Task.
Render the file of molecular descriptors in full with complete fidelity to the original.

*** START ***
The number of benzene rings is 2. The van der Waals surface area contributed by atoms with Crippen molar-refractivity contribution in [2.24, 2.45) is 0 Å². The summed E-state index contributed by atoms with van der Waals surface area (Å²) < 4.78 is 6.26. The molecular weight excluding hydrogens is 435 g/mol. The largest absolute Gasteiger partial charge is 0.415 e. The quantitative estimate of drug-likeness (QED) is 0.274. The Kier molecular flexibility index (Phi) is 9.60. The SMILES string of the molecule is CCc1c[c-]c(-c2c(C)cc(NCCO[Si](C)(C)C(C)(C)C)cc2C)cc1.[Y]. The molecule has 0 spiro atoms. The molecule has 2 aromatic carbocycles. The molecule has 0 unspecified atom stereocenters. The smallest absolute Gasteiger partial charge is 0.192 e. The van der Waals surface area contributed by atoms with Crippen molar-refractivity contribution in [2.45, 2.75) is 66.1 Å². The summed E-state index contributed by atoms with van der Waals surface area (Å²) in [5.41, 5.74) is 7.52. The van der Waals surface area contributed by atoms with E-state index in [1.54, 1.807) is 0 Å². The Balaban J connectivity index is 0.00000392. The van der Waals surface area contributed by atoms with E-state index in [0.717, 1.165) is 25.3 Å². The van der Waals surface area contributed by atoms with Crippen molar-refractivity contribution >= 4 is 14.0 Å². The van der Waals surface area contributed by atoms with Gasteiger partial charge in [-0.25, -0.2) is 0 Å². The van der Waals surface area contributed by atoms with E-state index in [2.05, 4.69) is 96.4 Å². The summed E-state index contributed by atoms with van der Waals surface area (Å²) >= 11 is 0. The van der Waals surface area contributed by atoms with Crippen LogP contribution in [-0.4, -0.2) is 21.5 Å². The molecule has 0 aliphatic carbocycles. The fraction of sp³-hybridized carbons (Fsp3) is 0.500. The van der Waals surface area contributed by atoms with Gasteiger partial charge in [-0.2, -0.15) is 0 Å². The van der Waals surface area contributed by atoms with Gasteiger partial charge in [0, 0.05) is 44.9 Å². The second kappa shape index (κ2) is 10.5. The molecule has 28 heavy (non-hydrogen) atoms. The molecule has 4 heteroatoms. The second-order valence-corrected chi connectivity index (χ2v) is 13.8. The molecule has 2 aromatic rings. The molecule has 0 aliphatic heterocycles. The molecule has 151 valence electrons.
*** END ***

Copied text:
The number of benzene rings is 2. The van der Waals surface area contributed by atoms with Crippen molar-refractivity contribution in [2.24, 2.45) is 0 Å². The summed E-state index contributed by atoms with van der Waals surface area (Å²) < 4.78 is 6.26. The molecular weight excluding hydrogens is 435 g/mol. The largest absolute Gasteiger partial charge is 0.415 e. The quantitative estimate of drug-likeness (QED) is 0.274. The Kier molecular flexibility index (Phi) is 9.60. The SMILES string of the molecule is CCc1c[c-]c(-c2c(C)cc(NCCO[Si](C)(C)C(C)(C)C)cc2C)cc1.[Y]. The molecule has 0 spiro atoms. The molecule has 2 aromatic carbocycles. The molecule has 0 unspecified atom stereocenters. The smallest absolute Gasteiger partial charge is 0.192 e. The van der Waals surface area contributed by atoms with Crippen molar-refractivity contribution in [2.45, 2.75) is 66.1 Å². The summed E-state index contributed by atoms with van der Waals surface area (Å²) in [5.41, 5.74) is 7.52. The van der Waals surface area contributed by atoms with E-state index in [1.54, 1.807) is 0 Å². The Balaban J connectivity index is 0.00000392. The van der Waals surface area contributed by atoms with E-state index in [0.717, 1.165) is 25.3 Å². The van der Waals surface area contributed by atoms with Crippen molar-refractivity contribution >= 4 is 14.0 Å². The van der Waals surface area contributed by atoms with Gasteiger partial charge in [-0.25, -0.2) is 0 Å². The van der Waals surface area contributed by atoms with E-state index in [2.05, 4.69) is 96.4 Å². The summed E-state index contributed by atoms with van der Waals surface area (Å²) >= 11 is 0. The van der Waals surface area contributed by atoms with Crippen LogP contribution in [-0.4, -0.2) is 21.5 Å². The molecule has 0 aliphatic carbocycles. The fraction of sp³-hybridized carbons (Fsp3) is 0.500. The van der Waals surface area contributed by atoms with Gasteiger partial charge in [-0.2, -0.15) is 0 Å². The van der Waals surface area contributed by atoms with Gasteiger partial charge in [0, 0.05) is 44.9 Å². The second kappa shape index (κ2) is 10.5. The molecule has 28 heavy (non-hydrogen) atoms. The molecule has 4 heteroatoms. The second-order valence-corrected chi connectivity index (χ2v) is 13.8. The molecule has 2 aromatic rings. The molecule has 0 aliphatic heterocycles. The molecule has 151 valence electrons.